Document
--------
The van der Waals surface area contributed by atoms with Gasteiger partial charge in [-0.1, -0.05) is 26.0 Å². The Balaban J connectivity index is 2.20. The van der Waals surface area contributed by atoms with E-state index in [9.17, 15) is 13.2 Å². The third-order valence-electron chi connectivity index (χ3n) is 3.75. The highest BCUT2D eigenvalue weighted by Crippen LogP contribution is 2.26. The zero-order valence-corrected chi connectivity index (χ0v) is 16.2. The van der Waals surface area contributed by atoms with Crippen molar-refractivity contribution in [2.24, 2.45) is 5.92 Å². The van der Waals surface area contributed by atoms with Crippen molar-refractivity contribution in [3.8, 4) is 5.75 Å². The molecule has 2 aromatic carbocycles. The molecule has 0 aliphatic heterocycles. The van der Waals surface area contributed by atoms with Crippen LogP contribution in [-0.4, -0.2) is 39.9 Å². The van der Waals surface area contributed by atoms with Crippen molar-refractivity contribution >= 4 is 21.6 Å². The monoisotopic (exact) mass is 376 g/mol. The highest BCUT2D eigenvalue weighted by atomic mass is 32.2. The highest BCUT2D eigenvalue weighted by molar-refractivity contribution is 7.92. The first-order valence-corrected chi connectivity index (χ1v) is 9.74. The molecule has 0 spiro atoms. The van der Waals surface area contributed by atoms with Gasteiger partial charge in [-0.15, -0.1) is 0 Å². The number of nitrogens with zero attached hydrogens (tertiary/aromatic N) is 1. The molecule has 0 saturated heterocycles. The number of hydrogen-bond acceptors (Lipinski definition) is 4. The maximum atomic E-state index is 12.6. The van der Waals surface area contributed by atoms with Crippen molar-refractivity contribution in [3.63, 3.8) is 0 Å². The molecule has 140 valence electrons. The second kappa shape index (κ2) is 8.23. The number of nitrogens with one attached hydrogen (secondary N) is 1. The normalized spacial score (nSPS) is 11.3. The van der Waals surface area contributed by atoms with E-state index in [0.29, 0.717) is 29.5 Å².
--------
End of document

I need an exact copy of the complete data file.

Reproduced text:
The van der Waals surface area contributed by atoms with Gasteiger partial charge in [-0.1, -0.05) is 26.0 Å². The Balaban J connectivity index is 2.20. The van der Waals surface area contributed by atoms with E-state index in [9.17, 15) is 13.2 Å². The third-order valence-electron chi connectivity index (χ3n) is 3.75. The highest BCUT2D eigenvalue weighted by Crippen LogP contribution is 2.26. The zero-order valence-corrected chi connectivity index (χ0v) is 16.2. The van der Waals surface area contributed by atoms with Crippen molar-refractivity contribution in [2.24, 2.45) is 5.92 Å². The van der Waals surface area contributed by atoms with Crippen molar-refractivity contribution in [3.8, 4) is 5.75 Å². The molecule has 2 aromatic carbocycles. The molecule has 0 aliphatic heterocycles. The van der Waals surface area contributed by atoms with Crippen LogP contribution in [-0.4, -0.2) is 39.9 Å². The van der Waals surface area contributed by atoms with Crippen molar-refractivity contribution >= 4 is 21.6 Å². The monoisotopic (exact) mass is 376 g/mol. The highest BCUT2D eigenvalue weighted by atomic mass is 32.2. The highest BCUT2D eigenvalue weighted by molar-refractivity contribution is 7.92. The first-order valence-corrected chi connectivity index (χ1v) is 9.74. The molecule has 0 spiro atoms. The van der Waals surface area contributed by atoms with Gasteiger partial charge in [-0.15, -0.1) is 0 Å². The number of nitrogens with zero attached hydrogens (tertiary/aromatic N) is 1. The molecule has 0 saturated heterocycles. The number of hydrogen-bond acceptors (Lipinski definition) is 4. The maximum atomic E-state index is 12.6. The van der Waals surface area contributed by atoms with Crippen molar-refractivity contribution in [3.63, 3.8) is 0 Å². The molecule has 140 valence electrons. The second kappa shape index (κ2) is 8.23. The number of nitrogens with one attached hydrogen (secondary N) is 1. The normalized spacial score (nSPS) is 11.3. The van der Waals surface area contributed by atoms with E-state index in [0.29, 0.717) is 29.5 Å².